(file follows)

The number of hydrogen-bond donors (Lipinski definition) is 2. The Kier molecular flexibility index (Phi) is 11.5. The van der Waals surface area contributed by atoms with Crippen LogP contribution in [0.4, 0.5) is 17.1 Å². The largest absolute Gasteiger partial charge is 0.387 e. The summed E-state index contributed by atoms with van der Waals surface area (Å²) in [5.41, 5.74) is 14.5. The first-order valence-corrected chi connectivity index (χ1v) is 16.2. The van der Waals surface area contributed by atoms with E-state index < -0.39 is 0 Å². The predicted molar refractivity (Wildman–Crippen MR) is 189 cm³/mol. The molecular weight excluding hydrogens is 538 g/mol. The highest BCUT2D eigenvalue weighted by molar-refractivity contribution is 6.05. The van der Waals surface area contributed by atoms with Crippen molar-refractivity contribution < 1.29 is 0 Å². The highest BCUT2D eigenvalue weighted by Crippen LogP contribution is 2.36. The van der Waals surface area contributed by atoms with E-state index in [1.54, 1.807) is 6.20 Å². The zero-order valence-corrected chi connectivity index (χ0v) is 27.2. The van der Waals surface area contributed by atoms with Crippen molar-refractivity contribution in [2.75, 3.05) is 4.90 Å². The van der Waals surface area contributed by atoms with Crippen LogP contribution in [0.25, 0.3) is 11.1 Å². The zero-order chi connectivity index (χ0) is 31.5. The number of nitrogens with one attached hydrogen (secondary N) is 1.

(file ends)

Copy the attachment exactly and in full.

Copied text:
The number of hydrogen-bond donors (Lipinski definition) is 2. The Kier molecular flexibility index (Phi) is 11.5. The van der Waals surface area contributed by atoms with Crippen LogP contribution in [0.4, 0.5) is 17.1 Å². The largest absolute Gasteiger partial charge is 0.387 e. The summed E-state index contributed by atoms with van der Waals surface area (Å²) in [5.41, 5.74) is 14.5. The first-order valence-corrected chi connectivity index (χ1v) is 16.2. The van der Waals surface area contributed by atoms with E-state index < -0.39 is 0 Å². The predicted molar refractivity (Wildman–Crippen MR) is 189 cm³/mol. The molecular weight excluding hydrogens is 538 g/mol. The highest BCUT2D eigenvalue weighted by molar-refractivity contribution is 6.05. The van der Waals surface area contributed by atoms with Crippen molar-refractivity contribution < 1.29 is 0 Å². The highest BCUT2D eigenvalue weighted by Crippen LogP contribution is 2.36. The van der Waals surface area contributed by atoms with E-state index in [1.54, 1.807) is 6.20 Å². The zero-order valence-corrected chi connectivity index (χ0v) is 27.2. The van der Waals surface area contributed by atoms with Crippen molar-refractivity contribution in [2.75, 3.05) is 4.90 Å². The van der Waals surface area contributed by atoms with Crippen LogP contribution in [0.25, 0.3) is 11.1 Å². The zero-order chi connectivity index (χ0) is 31.5. The number of nitrogens with one attached hydrogen (secondary N) is 1.